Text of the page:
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Plastics: policy driven by the media spotlight

Intense media and governmental scrutiny on plastic waste has completely shifted the public attitude to an age-old problem. It may be an uncomfortable time for some retailers and manufacturers, but recyclers and innovators that deal with plastics must be enjoying their time in the spotlight. 

Many of the arguments currently being aired in the mainstream media have been rehearsed for years within the industry. This time, everyone is playing their part.

Sensitivity to adverse publicity has led to a number of supermarket chains making bold proclamations on cutting plastic packaging, and plastics producers have been put on the defensive. The British Plastics Federation (BPF) said it was surprised at a pledge by food re- tailer Iceland to eliminate plastic packaging from its own-brand pro-ducts, arguing that carbon emissions could rise through using alternative materials.

BPF director general Philip Law commended the prime minister for many of the initiatives in the 25-year environment plan (see Factfile below), but warned that a proposal to encourage ‘plastic-free aisles’ in supermarkets would create the impression that plastics are inherently wrong.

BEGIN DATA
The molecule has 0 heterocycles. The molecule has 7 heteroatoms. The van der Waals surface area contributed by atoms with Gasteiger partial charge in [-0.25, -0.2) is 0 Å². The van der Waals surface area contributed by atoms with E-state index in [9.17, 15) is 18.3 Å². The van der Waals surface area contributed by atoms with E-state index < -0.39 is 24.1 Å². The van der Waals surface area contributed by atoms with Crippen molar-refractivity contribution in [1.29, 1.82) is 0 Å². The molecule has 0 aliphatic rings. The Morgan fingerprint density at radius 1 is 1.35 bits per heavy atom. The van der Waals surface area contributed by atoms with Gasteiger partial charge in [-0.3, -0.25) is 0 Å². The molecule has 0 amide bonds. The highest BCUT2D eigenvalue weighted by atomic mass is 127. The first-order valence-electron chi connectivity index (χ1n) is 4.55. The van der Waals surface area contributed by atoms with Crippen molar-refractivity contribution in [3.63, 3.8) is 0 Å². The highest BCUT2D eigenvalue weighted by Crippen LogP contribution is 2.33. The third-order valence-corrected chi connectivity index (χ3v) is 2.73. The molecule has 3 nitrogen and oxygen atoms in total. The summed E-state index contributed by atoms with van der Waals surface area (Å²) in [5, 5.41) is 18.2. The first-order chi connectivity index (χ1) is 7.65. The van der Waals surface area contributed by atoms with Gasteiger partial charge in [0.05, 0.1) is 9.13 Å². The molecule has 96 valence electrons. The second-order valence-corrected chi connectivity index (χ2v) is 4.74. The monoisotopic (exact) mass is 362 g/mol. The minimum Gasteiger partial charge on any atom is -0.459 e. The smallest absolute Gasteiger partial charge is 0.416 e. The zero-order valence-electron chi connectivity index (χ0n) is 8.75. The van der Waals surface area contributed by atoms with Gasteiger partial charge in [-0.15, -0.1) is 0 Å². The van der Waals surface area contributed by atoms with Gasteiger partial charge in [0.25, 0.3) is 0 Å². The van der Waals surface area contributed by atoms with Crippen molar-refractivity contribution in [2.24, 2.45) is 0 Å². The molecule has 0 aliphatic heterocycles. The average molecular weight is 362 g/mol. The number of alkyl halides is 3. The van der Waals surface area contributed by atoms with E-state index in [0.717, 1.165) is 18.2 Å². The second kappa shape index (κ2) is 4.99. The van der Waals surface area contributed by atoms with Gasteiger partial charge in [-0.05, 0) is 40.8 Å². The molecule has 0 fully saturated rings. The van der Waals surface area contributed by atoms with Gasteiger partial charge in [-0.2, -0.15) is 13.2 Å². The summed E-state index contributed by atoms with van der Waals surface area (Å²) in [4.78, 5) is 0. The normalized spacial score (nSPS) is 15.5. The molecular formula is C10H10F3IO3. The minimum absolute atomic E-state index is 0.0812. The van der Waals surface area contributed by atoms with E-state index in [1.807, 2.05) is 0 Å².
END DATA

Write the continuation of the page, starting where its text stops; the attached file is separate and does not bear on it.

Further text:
“The types of products that enter the marine environment from the UK tend to be those that have been irresponsibly littered – not packaging materials for fresh produce that are typically consumed at home and then disposed of responsibly,” he said.

Environmental campaigners are more welcoming of the headlines. But a number of lobby groups were concerned at a lack of firm commitments in the 25-year plan and some relatively weak targets.

daily mail plastic cover

daily mail plastic cover

Professor Tim Cooper, sustainable design researcher at Nottingham Trent University, was underwhelmed: “The plan proposes that no avoidable plastic waste should be generated by 2042. But why should any avoidable waste be generated, plastic or otherwise, and why choose such a distant target?

“Much waste could be avoided by pro- ducing longer lasting goods and finding the means to realise the value of materials contained in unwanted, obsolete items. Questions about what is ‘avoid-able’ could lead to a debate about our needs and wants. The prime minister surely did not intend to undermine consumerism, did she?”